Translation and diversity
2012-01-09 13:48:04 by JC

Books and translations are central in the exchange between people and cultures, hence at the core of cultural diversity as specified in the respective 2002 UNESCO Universal Declaration.

But what does this mean practically?

Since 2008, we map and systematically analyze how translations of works of fiction travel across roughly a dozen European markets and languages, tracking the overall patterns and flows of translation, and research multiple case studies, by language, or works and authors, resulting in the series of the Diversity Reports (with Verein für kulturelle Transfers).

Aside from the stand alone reports, a number of essays have been published, discussing why translation matters.
The Diversity Report 2020 documents and analyzes the markets for literary fiction in Europe, with a special emphasis on developments in Austria, the Czech Republic, Germany, France, Italy, Poland, Slovenia, Spain and Sweden. It is building on approaches and findings from previous editions since 2008, and especially on the report of 2018.

The new study
-- Collects and discusses market data, with an exclusive new deep dive on Germany;
-- Portrays authors and works exploring storytelling across various media and publishing models, such as Christine Leunens' "Caging Skies" and its movie adaptation "Jojo Rabbit", Andrzej Sapkovski's "The Witcher" tale, or bestselling self-publishing authors on Slovenia;
-- Presents a close-up on the "European Union Prize for Literature".

The Diversity Report 2020 can be downloaded free of charge from this link. To receive future updates on this and on other reports and events which we produce, subscribe to our newsletter.

The Diversity Report series is produced by "Verein für kulturelle Transfers /" together with Ruediger Wischenbart Content and Consulting, and has been supported by the Austrian government / Bundeskanzleramt and Media Control.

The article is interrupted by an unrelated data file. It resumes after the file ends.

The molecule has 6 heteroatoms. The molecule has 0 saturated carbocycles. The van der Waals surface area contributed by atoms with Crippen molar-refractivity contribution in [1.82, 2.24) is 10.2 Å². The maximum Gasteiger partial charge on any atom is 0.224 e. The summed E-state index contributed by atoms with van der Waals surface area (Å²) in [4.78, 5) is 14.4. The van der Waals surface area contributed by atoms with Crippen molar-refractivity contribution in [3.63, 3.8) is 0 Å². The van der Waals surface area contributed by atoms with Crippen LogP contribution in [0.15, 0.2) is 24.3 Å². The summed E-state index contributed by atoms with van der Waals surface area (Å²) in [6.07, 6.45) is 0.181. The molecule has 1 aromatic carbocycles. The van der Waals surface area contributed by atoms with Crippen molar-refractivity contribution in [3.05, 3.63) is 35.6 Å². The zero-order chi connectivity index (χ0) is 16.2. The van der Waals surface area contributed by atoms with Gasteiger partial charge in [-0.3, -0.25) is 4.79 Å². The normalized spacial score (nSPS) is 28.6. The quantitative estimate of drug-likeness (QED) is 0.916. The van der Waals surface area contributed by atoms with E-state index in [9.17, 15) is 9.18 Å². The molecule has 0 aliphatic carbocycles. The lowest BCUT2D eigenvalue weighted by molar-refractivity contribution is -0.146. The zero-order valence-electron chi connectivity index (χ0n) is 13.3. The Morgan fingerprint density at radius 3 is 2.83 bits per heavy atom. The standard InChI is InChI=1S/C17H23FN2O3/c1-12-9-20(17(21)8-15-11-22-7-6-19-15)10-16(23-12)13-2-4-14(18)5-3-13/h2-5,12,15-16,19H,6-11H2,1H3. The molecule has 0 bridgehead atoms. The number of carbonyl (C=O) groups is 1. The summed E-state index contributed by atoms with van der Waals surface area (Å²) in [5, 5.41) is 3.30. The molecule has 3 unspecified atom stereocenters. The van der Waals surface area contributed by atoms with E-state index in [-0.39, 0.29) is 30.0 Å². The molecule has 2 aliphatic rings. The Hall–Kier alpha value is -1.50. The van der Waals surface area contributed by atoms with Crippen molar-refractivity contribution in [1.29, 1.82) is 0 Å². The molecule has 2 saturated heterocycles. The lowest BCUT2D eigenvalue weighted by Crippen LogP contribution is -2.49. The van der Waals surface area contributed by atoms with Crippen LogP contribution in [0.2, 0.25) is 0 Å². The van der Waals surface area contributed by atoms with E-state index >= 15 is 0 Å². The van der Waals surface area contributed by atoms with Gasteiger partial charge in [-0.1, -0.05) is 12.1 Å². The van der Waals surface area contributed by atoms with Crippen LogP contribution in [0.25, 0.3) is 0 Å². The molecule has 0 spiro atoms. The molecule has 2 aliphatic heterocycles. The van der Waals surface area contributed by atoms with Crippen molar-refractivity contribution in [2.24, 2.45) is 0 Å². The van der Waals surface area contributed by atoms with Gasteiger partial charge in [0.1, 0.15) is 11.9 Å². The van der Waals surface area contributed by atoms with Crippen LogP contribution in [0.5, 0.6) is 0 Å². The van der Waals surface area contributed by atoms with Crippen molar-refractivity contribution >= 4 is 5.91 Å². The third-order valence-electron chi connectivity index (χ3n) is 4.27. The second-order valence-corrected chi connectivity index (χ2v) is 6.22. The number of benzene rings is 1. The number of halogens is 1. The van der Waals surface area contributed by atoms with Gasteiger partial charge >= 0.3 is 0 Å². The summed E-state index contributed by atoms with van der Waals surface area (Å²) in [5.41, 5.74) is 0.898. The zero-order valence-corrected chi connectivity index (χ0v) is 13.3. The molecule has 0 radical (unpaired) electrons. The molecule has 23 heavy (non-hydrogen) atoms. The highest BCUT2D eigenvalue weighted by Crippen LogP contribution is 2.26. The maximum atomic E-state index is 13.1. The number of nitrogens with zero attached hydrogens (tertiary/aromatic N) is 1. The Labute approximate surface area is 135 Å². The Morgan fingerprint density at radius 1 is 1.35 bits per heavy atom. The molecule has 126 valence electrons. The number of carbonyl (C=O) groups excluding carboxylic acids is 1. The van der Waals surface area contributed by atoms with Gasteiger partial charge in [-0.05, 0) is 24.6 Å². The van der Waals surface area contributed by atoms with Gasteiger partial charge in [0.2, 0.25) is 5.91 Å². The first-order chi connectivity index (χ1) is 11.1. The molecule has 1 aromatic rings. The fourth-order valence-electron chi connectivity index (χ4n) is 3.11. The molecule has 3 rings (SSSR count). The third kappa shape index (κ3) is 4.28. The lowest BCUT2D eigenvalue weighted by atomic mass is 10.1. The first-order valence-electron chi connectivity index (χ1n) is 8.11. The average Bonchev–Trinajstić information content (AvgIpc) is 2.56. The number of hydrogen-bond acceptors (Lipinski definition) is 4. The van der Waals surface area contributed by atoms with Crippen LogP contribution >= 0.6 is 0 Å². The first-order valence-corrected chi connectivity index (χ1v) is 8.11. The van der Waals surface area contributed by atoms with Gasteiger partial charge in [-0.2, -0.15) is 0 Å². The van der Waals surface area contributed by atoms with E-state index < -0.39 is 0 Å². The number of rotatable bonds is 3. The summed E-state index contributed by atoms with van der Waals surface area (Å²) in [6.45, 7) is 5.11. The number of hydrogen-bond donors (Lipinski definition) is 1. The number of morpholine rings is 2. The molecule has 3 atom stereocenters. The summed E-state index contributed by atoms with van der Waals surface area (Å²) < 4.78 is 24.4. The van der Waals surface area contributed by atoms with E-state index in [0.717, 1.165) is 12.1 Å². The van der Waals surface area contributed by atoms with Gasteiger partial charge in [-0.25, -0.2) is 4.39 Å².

We share raw data from our study with interested researchers upon their request via the contact form on this website.

The Diversity Report 2018 is out
2019-01-28 16:46:58 by rw

The brand new Diversity Report 2018 on translated fiction across 10 languages and markets across Europe is now ready for free download here.
Key features include
- Share of translated fiction among all new titles in selected countries;
- In depth analysis of translated authors by type of author across 10 European languages and markets
- 'Non traditional' authors in translation (the new 'Netflix' paradigm in story-telling)
- Comparing selected national and European translation grants.
Find an executive summary & table of content here below.
The raw data from the research for the Diversity Report 2018 is available for further research upon request.
Earlier editions of the Diversity Report series, from 2008, 2009, 2010 and 2016 are also available.
Please use the contact form to get in touch.

Diversity Report 2018 Executive Summary

Diversity Report 2010
2011-10-25 14:28:47 by JC

Who gets translated in European fiction? And who is left out? A survey of 200 well renowned authors of contemporary fiction across 12 European languages.